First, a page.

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Opening lecture: Intro to Social Media [UPDATED Jan 2014]


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Opening slides for my post graduated course in digital media. Introduces the 4 media ages, and then talks through Prof. Clay Shirky's Means, Motive and Opportunity in order to help students understand why digital media is so different.

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Opening lecture: Intro to Social Media [UPDATED Jan 2014]

  1. 1. COMM 610: Highlights •  Grading –  In-class participation: –  Keikensha Quiz Based on Belt Training Mods –  Written Examination: 30% 30% 40% •  Participation: Critical to Final Grade – Help Classmates Learn •  Twitter Back Channel: #smumcm •  Laptops: Strongly encourage closed laptop; at minimum closed email and browser
  2. 2. Michael Netzley, PhD •  Academic Director, SMU Executive Development •  Daddy with 3 daughters & 1 son •  Joined SMU in 2002, LKCSB 10 years •  Champion’s Award, Innovative Course Design and Delivery •  Research Fellow, Society for New Communication Research •  Visiting positions in Argentina, Berlin, Finland, Slovenia, and Japan •  Clients: Unilever, BNP Paribas, IBM, TCS, IHG, 3M, Singapore Airline, Mastercard, Motorola, Shell, MFA, CPF, and UOB
  3. 3. Digital  Communica%on  for   Professionals   Essen%als  for  the  Fourth  Media  Age       Michael  Netzley,  PhD   h0p://    
  4. 4. Social  Media   Social media is a type of online media that expedites conversation as opposed to traditional media, which delivers content but doesn't allow readers/viewers/listeners to participate in the creation or development of the content. Source
  5. 5. The  Technology  
  6. 6. Sociological  Defini=on  of  Social   Media   Social Media refers to not only the technology but the cultural and behavioral traits of people communicating and sharing with one another. Through social networks, people are listening, sharing, creating, judging, and innovating in ways that are reshaping relationships (e.g., government to constituents or friend to friend), power bases, financial models, and knowledge.
  7. 7. First  Media  Age:  Greece   Greek alphabet and writing led to one of the most productive cultures in all of history
  8. 8. Second  Media  Age:  Print   Chinese moveable type in 11th century, and Gutenberg's Press in the 15th century, brought books to the nonelites of society
  9. 9. Third  Media  Age:  Broadcast   20th century broadcasting brought media into homes, and at a low cost, thus increasing demand while decreasing the supply of media channels.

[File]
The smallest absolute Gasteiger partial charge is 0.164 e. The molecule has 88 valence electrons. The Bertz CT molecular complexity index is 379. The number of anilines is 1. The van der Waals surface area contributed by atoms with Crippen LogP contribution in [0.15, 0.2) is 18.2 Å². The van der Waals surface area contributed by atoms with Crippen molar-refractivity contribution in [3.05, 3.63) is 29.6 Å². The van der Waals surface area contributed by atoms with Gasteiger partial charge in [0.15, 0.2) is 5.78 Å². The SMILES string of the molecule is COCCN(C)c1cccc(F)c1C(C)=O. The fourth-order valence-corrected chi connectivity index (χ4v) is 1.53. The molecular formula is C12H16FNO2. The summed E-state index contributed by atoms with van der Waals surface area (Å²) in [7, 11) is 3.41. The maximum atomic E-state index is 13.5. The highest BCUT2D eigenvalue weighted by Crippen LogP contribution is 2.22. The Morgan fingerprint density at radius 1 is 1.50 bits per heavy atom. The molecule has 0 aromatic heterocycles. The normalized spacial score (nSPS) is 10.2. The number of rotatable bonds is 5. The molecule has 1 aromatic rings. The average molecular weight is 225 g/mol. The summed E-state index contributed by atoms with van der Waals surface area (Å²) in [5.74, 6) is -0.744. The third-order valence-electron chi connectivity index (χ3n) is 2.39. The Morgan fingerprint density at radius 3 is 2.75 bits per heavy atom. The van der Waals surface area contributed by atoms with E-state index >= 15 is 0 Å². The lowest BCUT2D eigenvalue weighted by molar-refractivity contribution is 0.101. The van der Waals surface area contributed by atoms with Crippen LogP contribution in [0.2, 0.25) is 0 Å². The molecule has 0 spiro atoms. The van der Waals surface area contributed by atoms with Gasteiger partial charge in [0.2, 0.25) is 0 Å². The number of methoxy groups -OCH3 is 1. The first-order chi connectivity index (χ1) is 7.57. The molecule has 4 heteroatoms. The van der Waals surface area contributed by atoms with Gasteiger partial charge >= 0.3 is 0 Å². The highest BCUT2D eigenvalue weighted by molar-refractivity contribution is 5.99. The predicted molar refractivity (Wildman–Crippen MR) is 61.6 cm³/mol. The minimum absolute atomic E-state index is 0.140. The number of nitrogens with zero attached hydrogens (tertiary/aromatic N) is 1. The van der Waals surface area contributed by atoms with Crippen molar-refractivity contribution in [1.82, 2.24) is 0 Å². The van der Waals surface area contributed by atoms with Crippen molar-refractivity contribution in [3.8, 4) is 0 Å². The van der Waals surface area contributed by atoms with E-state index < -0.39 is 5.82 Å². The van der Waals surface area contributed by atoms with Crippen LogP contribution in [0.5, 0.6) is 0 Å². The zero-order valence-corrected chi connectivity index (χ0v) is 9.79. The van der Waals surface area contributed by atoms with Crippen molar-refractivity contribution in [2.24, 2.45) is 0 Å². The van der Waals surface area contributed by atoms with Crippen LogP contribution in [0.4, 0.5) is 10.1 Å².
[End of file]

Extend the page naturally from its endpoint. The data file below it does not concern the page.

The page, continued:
10. 10. Shou%ng:  One-­‐to-­‐Many   “The one-to-many approach is out…It was replaced by CRM, the one-to-one model. This gave the ability to customize a message. This model was, in turn, replaced by the one-fromone, or search model ” But all good things must change…
  11. 11. Shou%ng:  S%ll  Effec%ve?   “There is no question that the future of advertising will look radically different from its past. The push for control of attention, creativity, measurements and inventory will reshape the advertising value chain and shift the balance of power.”
  12. 12. Advertising is the price companies pay for being unoriginal - Yves Behar, designer
  13. 13. Fourth  Media  Age:  Internet   Everyone becomes their own media company because of infrastructure, Internet, digital technology, and interactive easy-touse sites.
  14. 14. Clay  Shirkey’s  Cogni%ve  Surplus   •  The  Internet  gives  us   three  reasons  to  no   longer  be  “couch   potatoes”     •  Means   •  Mo=ve   •  Opportunity  
  15. 15. Means:  How  We  Act   •  Means  of  produc=on   increases   –  Buying  a  TV  versus  buying   a  laptop   •  Everything  is  an  original;   no  inferior  copies   •  Fluid  networks:  content   flows  smoothly  between   networks   •  Low  cost  
  16. 16. Mo%ve:  Why  We  Act   •  Intrinsic  mo=va=on  can   be  powerful   –  Autonomy   –  Mastery   –  Purpose   –  Daniel  Pink,  Drive     •  Extrinsic  can  “crowd   out”  intrinsic   mo=va=on  
  17. 17. Opportunity:  Where  &  with  Whom   •  Privileged  media  class   with  right  to  speak   disappearing   •  We  can  all  par=cipate  &   share  directly   •  “Social  Produc=on”  or   “Commons-­‐Based  Peer   Produc=on”   •  Open  source  soWware,   Wikipedia,  or  classsic  Z-­‐ Boys  example  
  18. 18. How  We  Use  Time   ACTIVITY   TIME   SOURCES   Work  (USA)   7.5  hours  per  day  (avg)   Bureau  of  Labor  Sta=s=cs   Work  (SG)   8.5  hours  per  day  (avg)   AsiaOne   (1  in  5  works  11+  hours  per   day)   Television  (USA)   2.7  hours  per  day  (avg)   18.9  hours  per  week   BLS   50%  of  free  =me   Television  (SG)   12  hours  per  week   We  Are  Social   Internet  Use  (SG)   25  hours  per  week   We  Are  Social   Singapore spends 25,000,000 hours each month watching online video (We are Social)
  19. 19. Cogni%ve  Surplus  
  20. 20. McKinsey  &  Co  Study  2010   •  Use  of  Web  2.0  technologies  significantly   improved  companies’  performance   •  Networked  enterprises  leaders  vs.  companies   using  the  Web  in  more  limited  ways The_rise_of_the_networked_enterprise_Web_20_finds_its_payday_2716
  21. 21. Changing  Audiences  
  22. 22. Today, the barrier to exiting your media site is only the click of a mouse…
  23. 23. Economist’s  Third  Industrial  Revolu%on  
  24. 24. Digital  Manufacturing  Technology  
  25. 25. So  What  Does  It  Mean?  
  26. 26. Simon  Kemp,  We  Are  Social   •  Managing  Director,  We   Are  Social   •  Clients:  Unilever,  Diageo,   Intel,  Johnson  &  Johnson,   Tiger  Beer,  Lenovo,  Heinz   •  Previously:  BBH,   Universal  McCann,   Starcom  Mediavest  Group   •  @eskimon